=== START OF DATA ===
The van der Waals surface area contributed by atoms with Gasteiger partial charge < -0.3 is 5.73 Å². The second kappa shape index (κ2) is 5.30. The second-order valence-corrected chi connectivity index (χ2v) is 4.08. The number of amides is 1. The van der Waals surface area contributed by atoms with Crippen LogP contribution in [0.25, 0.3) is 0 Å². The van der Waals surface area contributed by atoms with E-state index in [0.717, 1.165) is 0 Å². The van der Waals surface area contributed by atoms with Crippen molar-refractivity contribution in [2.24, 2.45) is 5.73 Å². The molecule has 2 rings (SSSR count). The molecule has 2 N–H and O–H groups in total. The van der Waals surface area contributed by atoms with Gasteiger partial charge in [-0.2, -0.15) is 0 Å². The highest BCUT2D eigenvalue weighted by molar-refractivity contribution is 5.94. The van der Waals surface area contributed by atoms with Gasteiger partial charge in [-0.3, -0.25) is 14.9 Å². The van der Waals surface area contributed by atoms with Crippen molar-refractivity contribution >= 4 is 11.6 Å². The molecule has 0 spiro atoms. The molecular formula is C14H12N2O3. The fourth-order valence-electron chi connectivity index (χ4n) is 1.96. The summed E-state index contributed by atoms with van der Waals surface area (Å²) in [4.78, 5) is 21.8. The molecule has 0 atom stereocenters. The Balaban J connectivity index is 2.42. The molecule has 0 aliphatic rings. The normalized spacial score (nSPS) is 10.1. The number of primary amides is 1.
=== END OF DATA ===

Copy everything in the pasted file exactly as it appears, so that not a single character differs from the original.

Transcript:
The van der Waals surface area contributed by atoms with Gasteiger partial charge < -0.3 is 5.73 Å². The second kappa shape index (κ2) is 5.30. The second-order valence-corrected chi connectivity index (χ2v) is 4.08. The number of amides is 1. The van der Waals surface area contributed by atoms with Crippen LogP contribution in [0.25, 0.3) is 0 Å². The van der Waals surface area contributed by atoms with E-state index in [0.717, 1.165) is 0 Å². The van der Waals surface area contributed by atoms with Crippen molar-refractivity contribution in [2.24, 2.45) is 5.73 Å². The molecule has 2 rings (SSSR count). The molecule has 2 N–H and O–H groups in total. The van der Waals surface area contributed by atoms with Gasteiger partial charge in [-0.2, -0.15) is 0 Å². The highest BCUT2D eigenvalue weighted by molar-refractivity contribution is 5.94. The van der Waals surface area contributed by atoms with Gasteiger partial charge in [-0.3, -0.25) is 14.9 Å². The van der Waals surface area contributed by atoms with Crippen molar-refractivity contribution >= 4 is 11.6 Å². The molecule has 0 spiro atoms. The molecular formula is C14H12N2O3. The fourth-order valence-electron chi connectivity index (χ4n) is 1.96. The summed E-state index contributed by atoms with van der Waals surface area (Å²) in [4.78, 5) is 21.8. The molecule has 0 atom stereocenters. The Balaban J connectivity index is 2.42. The molecule has 0 aliphatic rings. The normalized spacial score (nSPS) is 10.1. The number of primary amides is 1.